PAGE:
Procedures to Petition for an H-1B Worker: Overview

A step-by-step account of how an employer can petition for and hire a worker on an H-1B visa.

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The H-1B visa category is for noncitizens who have a job offer to work in the United States in a "specialty occupation," will perform services under a Department of Defense-administered project, or work as a fashion model of distinguished merit and ability.

The "specialty occupation" category is the one that applies to the majority of H-1B employers and workers. It refers to jobs for which the usual requirement is a U.S. bachelor's degree or the equivalent in a specific field and for which the foreign national employee has a relevant degree or the equivalent. Examples of jobs that qualify include accountants, engineers, information technology professionals, pharmacists, scientists, and teachers. For additional examples, see the article, “Types of Jobs Most Likely to Qualify for an H-1B Visa.”

There is a cap of 85,000 H-1B visas for first-time applicants each federal fiscal year, which runs October 1 to September 30. See "H-1B Visa to the U.S.: Who Qualifies?" for information on the H-1B cap and how it affects when you can file an H-1B petition. This creates various complications in the application process, as mentioned below.

Basic Steps Toward Obtaining an H-1B Visa or Status for a Worker

The employer must take several preliminary steps before putting an H-1B worker on the payroll. They are:

  1. Prepare a detailed job description that includes the minimum education and experience requirements.
  2. Review the prospective worker's qualifications to make sure he or she has a relevant bachelor's degree or the equivalent combined education and experience.
  3. Determine the prevailing wage. The employer must pay the higher of the "actual wage" (wage paid to other workers in the same job) or the "prevailing wage" (statistical average wage paid to workers in the same geographic area). For more on the wage requirement, see “H-1B Employers: What Wage Must You Pay?”.
  4. File a "Labor Condition Application" ("LCA") with the U.S. Department of Labor ("DOL") to verify that the proposed employment of the H-1B worker meets certain wage and working condition requirements. The DOL usually sends the certified LCA by e-mail within one week of when you file it using the online portal, http://icert.doleta.gov/.
  5. Submit a visa petition on Form I-129, with supporting documents and filing fees, to U.S. Citizenship and Immigration Services (USCIS). For details, see "Employer Procedures to Petition for an H-1B Worker on Form I-129."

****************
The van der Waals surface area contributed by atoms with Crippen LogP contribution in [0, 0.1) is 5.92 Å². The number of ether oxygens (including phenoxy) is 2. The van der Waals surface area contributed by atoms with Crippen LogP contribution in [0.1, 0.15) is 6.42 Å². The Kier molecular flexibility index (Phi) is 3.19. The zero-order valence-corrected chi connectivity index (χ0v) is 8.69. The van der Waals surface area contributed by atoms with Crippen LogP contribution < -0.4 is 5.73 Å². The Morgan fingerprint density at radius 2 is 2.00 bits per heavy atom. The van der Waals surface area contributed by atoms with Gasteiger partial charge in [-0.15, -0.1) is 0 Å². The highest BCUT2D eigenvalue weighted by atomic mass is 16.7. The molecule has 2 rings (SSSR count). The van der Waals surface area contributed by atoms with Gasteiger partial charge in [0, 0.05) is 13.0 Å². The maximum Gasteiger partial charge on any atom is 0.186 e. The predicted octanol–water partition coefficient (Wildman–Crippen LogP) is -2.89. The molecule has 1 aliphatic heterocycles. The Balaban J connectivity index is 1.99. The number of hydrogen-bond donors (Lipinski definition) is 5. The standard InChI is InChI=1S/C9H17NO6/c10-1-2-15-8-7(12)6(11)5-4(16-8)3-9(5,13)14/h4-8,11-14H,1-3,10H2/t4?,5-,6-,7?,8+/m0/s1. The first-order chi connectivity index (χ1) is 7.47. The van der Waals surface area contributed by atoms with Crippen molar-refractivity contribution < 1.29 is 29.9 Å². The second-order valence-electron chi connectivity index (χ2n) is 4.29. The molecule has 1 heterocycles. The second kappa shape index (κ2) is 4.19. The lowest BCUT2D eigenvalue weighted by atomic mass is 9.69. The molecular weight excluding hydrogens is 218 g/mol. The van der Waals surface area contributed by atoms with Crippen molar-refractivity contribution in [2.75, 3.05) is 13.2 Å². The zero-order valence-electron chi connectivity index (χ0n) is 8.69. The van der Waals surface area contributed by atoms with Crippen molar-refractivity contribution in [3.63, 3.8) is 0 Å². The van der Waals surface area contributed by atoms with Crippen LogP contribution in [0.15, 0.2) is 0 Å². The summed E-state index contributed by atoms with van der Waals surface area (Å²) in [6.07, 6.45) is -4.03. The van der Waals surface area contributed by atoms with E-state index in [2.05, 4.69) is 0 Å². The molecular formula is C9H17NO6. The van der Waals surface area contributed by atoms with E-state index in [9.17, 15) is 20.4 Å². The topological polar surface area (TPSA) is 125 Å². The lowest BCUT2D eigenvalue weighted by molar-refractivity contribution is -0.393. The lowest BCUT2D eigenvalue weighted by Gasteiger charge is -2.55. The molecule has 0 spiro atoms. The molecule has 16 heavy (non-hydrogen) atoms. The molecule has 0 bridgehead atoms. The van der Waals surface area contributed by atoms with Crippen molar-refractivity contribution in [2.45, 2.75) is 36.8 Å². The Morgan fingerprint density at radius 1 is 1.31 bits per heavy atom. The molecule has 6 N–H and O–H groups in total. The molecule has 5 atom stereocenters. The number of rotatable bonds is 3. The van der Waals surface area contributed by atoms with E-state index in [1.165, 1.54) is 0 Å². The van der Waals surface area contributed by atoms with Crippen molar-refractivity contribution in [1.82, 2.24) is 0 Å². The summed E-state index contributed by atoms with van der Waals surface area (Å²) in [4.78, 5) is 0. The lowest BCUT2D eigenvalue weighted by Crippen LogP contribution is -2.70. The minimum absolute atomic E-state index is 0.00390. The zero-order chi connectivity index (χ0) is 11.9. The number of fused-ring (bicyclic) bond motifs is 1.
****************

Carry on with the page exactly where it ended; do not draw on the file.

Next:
When the H-1B Employee Can Start Work

There are different scenarios for when the new employee may start working, depending upon whether he or she is in the United States or abroad.

For someone who is in the U.S. working for another employer in H-1B status, he or she may be authorized to start working for the new employer once it has received USCIS Form I-797 Notice of Action to confirm that the petition is pending.

In other cases, the employer may need to wait for USCIS to approve the petition before the new employee begins working. For additional information and guidance on someone currently in the U.S., see “How Employers Can Hire an H-1B Worker Who Is Already in the U.S.” and “H-1B Portability - How Workers Can Change Employers.”

If the prospective employee is outside the U.S., he or she will take the approval notice (also issued on USCIS Form I-797 Notice of Action) and a copy of the H-1B petition submitted to USCIS to the U.S. Consulate or Embassy in his or her home country to apply for an H-1B visa.

The visa application process and timing may vary slightly among the different consulates and embassies. To check the protocol, select the particular location at http://www.usembassy.gov/. The processing times are available athttp://travel.state.gov/visa/temp/wait/wait_4638.html, where you can see how long it will take to get an appointment to apply for the visa and then how long it will take the consulate or embassy to issue the visa.

Once the person has the visa, he or she may travel to the U.S. and start working .

This information is intended merely as an introduction to the H-1B visa. See the additional articles referenced above and consult immigration counsel for further guidance.

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